Cuba: In a Process of Evangelization

Cuba: In a State of Evangelization

Between Fear and Hope

by Jesús María Lusarreta, C.M.

Province of Cuba

Cuba, for almost half a century, has been the center of attention of millions of people. Some have seen in this small island a garden of roses, others a modernday battleground between David and Goliath. The figure of Che Guevara has been given a special prominence, and the voice of Comandante Fidel has been heard extensively all over the globe.

And the Church and the C.M., what have they done in the meantime?

In Cuba the Church seems like a deforested mountainside. The lumberjacks arrived and indiscriminately cut down all the trees, large and small. The large trees were exported, the small ones burned. Now no more trees remain in the forest… But, suddenly, as a result of the sun and water, the roots that remained, since nature is powerful, opened up a space between the cement and the rocks and new shoots sprouted up. They cut down the trees, but they did not dry out the roots, and at the first opportunity, they bloomed.

Cuba is not an atheistic country. There has been an absence of God, for quite a long time his name was not mentioned, his presence was avoided, but God remained necessary. Then the sunshine of John Paul II arrived. They allowed the plants to be watered. As though they had opened up a spring that had been blocked, water sprung up and the forest turned green again, filling the plazas. Though it was surrounded by thorns, the blossom of hope budded. The Church lives, breathes, moves. She is herself.

In these 40 years, the C.M. has gone from 52 members to ten, and at one point in time, there were only five; from 12 houses to five; from a well-known missionary activity to the maintenance of 3 parishes, 2 churches and one house removed from the city for our three students and their formation director. In our houses of the C.M. there were four associations of the Vincentian Family but … the only one remaining is the Association of the Miraculous Medal. The others have completely disappeared. But the spirit is alive and in our five houses these four associations have once again burst into bloom: the AIC, the Vincentian Marian Youth, the Society of St. Vincent de Paul, and the Association of the Miraculous Medal.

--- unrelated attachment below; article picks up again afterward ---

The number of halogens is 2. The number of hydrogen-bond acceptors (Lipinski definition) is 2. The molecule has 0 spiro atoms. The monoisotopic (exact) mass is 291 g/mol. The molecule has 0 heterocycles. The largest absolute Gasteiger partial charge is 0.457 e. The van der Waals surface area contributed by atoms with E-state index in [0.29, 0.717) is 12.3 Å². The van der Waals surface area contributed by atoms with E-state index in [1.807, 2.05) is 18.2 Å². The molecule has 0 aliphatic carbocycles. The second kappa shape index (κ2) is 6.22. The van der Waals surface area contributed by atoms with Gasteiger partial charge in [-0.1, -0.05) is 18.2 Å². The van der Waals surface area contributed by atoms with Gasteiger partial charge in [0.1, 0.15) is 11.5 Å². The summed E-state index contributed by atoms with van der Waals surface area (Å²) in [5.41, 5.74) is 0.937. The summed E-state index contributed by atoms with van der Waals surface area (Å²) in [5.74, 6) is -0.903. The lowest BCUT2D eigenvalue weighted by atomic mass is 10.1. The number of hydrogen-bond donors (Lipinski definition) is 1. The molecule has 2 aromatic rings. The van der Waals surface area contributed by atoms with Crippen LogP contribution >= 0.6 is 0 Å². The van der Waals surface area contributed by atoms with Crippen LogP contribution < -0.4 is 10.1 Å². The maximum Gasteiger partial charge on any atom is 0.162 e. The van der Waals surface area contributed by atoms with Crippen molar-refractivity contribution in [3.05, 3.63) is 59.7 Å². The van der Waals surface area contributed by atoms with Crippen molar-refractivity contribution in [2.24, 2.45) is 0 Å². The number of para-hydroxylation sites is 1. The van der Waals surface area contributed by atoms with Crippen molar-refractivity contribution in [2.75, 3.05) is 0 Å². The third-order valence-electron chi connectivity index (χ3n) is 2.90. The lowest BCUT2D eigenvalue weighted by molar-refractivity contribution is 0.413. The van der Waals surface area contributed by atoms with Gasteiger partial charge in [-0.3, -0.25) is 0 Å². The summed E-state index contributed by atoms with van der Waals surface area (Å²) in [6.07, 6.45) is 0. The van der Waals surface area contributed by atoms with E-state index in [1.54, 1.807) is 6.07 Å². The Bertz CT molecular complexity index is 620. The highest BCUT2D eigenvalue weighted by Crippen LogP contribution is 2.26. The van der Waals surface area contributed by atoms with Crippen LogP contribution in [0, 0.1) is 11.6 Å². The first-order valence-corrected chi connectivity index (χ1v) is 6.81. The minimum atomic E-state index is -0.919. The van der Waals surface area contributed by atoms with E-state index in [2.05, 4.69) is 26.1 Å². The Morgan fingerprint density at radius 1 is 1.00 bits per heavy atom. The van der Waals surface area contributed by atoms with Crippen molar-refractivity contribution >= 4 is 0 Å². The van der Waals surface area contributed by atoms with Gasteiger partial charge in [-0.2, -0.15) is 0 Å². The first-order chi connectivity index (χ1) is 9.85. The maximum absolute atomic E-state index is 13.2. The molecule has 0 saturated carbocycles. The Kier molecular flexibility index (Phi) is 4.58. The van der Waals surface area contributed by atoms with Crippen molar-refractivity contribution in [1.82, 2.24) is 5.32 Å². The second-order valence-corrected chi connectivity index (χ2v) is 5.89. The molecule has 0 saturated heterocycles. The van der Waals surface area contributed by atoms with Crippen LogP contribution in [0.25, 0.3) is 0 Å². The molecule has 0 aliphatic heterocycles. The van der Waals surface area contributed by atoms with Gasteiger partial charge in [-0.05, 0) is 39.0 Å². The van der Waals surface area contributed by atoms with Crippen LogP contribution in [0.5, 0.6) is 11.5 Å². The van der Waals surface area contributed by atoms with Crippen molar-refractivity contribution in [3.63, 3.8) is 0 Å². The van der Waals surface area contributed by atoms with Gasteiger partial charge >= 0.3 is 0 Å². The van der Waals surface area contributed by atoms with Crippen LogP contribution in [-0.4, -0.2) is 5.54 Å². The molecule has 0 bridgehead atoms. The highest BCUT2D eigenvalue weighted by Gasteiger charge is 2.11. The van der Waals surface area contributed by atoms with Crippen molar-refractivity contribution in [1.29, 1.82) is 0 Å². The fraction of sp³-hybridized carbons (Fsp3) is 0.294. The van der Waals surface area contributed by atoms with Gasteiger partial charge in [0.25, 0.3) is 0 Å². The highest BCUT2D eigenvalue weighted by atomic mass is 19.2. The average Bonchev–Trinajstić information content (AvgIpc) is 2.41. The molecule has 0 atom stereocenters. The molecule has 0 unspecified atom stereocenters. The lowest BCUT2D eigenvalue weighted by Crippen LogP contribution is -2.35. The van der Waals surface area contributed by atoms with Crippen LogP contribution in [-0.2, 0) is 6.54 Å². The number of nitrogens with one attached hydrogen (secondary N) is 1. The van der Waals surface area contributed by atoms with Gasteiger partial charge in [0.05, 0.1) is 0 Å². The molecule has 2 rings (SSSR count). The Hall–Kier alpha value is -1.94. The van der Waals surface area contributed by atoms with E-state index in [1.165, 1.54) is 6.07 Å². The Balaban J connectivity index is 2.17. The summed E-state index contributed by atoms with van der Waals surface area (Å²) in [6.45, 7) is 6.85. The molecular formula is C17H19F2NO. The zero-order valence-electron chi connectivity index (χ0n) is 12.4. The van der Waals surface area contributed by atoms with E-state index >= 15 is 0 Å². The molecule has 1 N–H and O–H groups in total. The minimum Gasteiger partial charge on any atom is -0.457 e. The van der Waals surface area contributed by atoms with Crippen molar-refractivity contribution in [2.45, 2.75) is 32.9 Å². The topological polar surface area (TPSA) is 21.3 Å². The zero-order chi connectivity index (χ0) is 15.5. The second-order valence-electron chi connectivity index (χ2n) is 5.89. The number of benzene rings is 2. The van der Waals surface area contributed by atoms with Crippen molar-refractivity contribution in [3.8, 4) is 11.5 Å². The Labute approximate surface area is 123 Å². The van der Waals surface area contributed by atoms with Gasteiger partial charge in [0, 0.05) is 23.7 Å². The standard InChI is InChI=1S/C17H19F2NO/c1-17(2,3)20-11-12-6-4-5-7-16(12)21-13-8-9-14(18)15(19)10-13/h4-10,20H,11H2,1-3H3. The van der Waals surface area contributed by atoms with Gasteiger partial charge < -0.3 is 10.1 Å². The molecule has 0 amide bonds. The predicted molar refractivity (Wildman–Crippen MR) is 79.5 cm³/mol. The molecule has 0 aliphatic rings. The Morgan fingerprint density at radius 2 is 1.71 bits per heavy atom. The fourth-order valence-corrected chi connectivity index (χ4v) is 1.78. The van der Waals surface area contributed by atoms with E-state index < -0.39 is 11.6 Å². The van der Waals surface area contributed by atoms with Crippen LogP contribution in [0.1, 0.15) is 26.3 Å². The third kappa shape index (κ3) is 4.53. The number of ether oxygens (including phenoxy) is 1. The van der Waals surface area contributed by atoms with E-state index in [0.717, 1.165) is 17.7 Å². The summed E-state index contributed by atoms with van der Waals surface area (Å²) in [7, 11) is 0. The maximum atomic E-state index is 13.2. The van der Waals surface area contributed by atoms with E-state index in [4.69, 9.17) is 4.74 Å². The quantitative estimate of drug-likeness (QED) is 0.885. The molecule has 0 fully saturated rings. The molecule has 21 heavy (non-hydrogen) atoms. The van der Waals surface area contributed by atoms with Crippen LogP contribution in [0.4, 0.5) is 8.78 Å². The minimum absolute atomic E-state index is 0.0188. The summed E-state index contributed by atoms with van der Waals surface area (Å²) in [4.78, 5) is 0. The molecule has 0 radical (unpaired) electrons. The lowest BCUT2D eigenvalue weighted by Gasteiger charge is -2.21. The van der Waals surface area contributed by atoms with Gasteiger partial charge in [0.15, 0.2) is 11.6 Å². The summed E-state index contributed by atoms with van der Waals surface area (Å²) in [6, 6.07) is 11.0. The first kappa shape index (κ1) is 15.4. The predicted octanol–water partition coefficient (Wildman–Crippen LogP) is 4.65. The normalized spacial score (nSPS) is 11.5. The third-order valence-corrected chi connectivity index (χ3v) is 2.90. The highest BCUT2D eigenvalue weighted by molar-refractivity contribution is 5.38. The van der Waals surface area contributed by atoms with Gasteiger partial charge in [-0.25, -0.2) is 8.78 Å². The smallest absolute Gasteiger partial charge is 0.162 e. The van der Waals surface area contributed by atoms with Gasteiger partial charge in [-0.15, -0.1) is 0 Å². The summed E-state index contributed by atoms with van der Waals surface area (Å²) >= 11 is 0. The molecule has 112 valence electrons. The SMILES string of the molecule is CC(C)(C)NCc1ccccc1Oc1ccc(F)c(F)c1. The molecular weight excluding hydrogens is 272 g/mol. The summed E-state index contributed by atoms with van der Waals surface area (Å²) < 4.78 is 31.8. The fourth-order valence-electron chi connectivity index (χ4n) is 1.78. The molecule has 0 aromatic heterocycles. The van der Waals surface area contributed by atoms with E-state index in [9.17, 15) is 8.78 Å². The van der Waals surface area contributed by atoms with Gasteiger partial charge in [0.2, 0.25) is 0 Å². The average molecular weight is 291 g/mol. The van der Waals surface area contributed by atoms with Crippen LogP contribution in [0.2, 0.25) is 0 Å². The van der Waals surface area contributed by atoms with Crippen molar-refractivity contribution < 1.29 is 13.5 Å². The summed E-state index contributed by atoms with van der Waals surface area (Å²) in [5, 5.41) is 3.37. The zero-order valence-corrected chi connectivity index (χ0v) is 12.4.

Pope John Paul II has been the most fantastic missionary to set foot in Cuba in all time. He began his visit by telling us, “Do not be afraid, the Lord is with us.” It was the marvelous living experience of the disciples of Emmaus with the Master. Do not be afraid, after the purification will come the green springtime of hope: “May Cuba open up to the world, and the world open up to Cuba.”

Our little company, thanks to his visit, has just begun a new project. The C.M. had gone from five confreres and five houses to nine members. Now we could have a community life and we could also dream of helping the Vincentian Family grow according to its own charism. In our Provincial Assembly, with the whole province gathered around a small table, and with the joy of those who feel young and enthusiastic, we opted for a missionary province that would have all of its houses in a permanent state of mission and directly serve the poor. This would be our external sign and identification.

- Where there is a missionary, that there be direct service of the poor;

- Where there is a missionary, that the Gospel be preached progressively, going beyond the physical structure of the church;

- In our houses, so that the Gospel may be more effective, the associations of the Vincentian Family be organized, so that the Family might be rebuilt and along with its members, the number of missionaries would increase;

- That the poor be welcomed in our houses, and in order to achieve this, we do the works that they need and which we are allowed to do, without omitting ever “the sweat of our brow and the strength of our arms”;

- That we open up to ask for contributions that will help us in our mission … using the contacts we have, and the help of our brothers and sisters.

Like a small army of enthusiastic soldiers, we began our task. That in our houses there be associations of the Vincentian Family, that we recover the books in disuse, that the poor come to our houses with trust, that…. From the churches of La Merced and La Milagrosa in Havana, as pioneers, to the eastern provinces, the news was spread that the poor began coming to eat, the Vincentian associations began to work, the missions began to bear fruit … and even vocations began to come forward. We are not allowed to do much, we move about within the walls of the church, but we are moving….